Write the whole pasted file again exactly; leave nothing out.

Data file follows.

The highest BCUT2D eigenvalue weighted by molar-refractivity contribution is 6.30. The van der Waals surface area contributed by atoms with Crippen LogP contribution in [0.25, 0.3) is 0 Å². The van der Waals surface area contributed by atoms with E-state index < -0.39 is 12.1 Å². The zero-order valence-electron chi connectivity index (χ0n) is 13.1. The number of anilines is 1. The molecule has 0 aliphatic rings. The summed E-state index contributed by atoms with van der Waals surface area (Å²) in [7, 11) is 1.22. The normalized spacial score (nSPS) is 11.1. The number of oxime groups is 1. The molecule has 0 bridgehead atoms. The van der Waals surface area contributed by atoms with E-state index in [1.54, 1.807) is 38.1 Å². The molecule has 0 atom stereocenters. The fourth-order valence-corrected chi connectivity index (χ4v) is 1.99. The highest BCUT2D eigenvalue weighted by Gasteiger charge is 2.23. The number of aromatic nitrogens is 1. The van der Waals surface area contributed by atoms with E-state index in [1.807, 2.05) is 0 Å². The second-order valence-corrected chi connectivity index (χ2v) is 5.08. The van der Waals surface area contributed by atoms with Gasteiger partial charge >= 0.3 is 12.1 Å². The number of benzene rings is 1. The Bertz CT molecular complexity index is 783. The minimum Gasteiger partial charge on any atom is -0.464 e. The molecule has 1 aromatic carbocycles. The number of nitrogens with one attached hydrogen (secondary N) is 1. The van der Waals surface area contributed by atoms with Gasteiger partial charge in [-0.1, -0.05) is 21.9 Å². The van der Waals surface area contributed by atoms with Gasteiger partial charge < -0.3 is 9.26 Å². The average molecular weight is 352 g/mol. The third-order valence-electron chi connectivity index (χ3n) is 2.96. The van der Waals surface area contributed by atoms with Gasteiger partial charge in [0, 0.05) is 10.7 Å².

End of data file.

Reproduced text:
The highest BCUT2D eigenvalue weighted by molar-refractivity contribution is 6.30. The van der Waals surface area contributed by atoms with Crippen LogP contribution in [0.25, 0.3) is 0 Å². The van der Waals surface area contributed by atoms with E-state index < -0.39 is 12.1 Å². The zero-order valence-electron chi connectivity index (χ0n) is 13.1. The number of anilines is 1. The molecule has 0 aliphatic rings. The summed E-state index contributed by atoms with van der Waals surface area (Å²) in [7, 11) is 1.22. The normalized spacial score (nSPS) is 11.1. The number of oxime groups is 1. The molecule has 0 bridgehead atoms. The van der Waals surface area contributed by atoms with E-state index in [1.54, 1.807) is 38.1 Å². The molecule has 0 atom stereocenters. The fourth-order valence-corrected chi connectivity index (χ4v) is 1.99. The highest BCUT2D eigenvalue weighted by Gasteiger charge is 2.23. The number of aromatic nitrogens is 1. The van der Waals surface area contributed by atoms with E-state index in [1.807, 2.05) is 0 Å². The second-order valence-corrected chi connectivity index (χ2v) is 5.08. The van der Waals surface area contributed by atoms with Gasteiger partial charge >= 0.3 is 12.1 Å². The number of benzene rings is 1. The Bertz CT molecular complexity index is 783. The minimum Gasteiger partial charge on any atom is -0.464 e. The molecule has 1 aromatic carbocycles. The number of nitrogens with one attached hydrogen (secondary N) is 1. The van der Waals surface area contributed by atoms with Gasteiger partial charge in [-0.1, -0.05) is 21.9 Å². The van der Waals surface area contributed by atoms with Gasteiger partial charge < -0.3 is 9.26 Å². The average molecular weight is 352 g/mol. The third-order valence-electron chi connectivity index (χ3n) is 2.96. The van der Waals surface area contributed by atoms with Gasteiger partial charge in [0, 0.05) is 10.7 Å².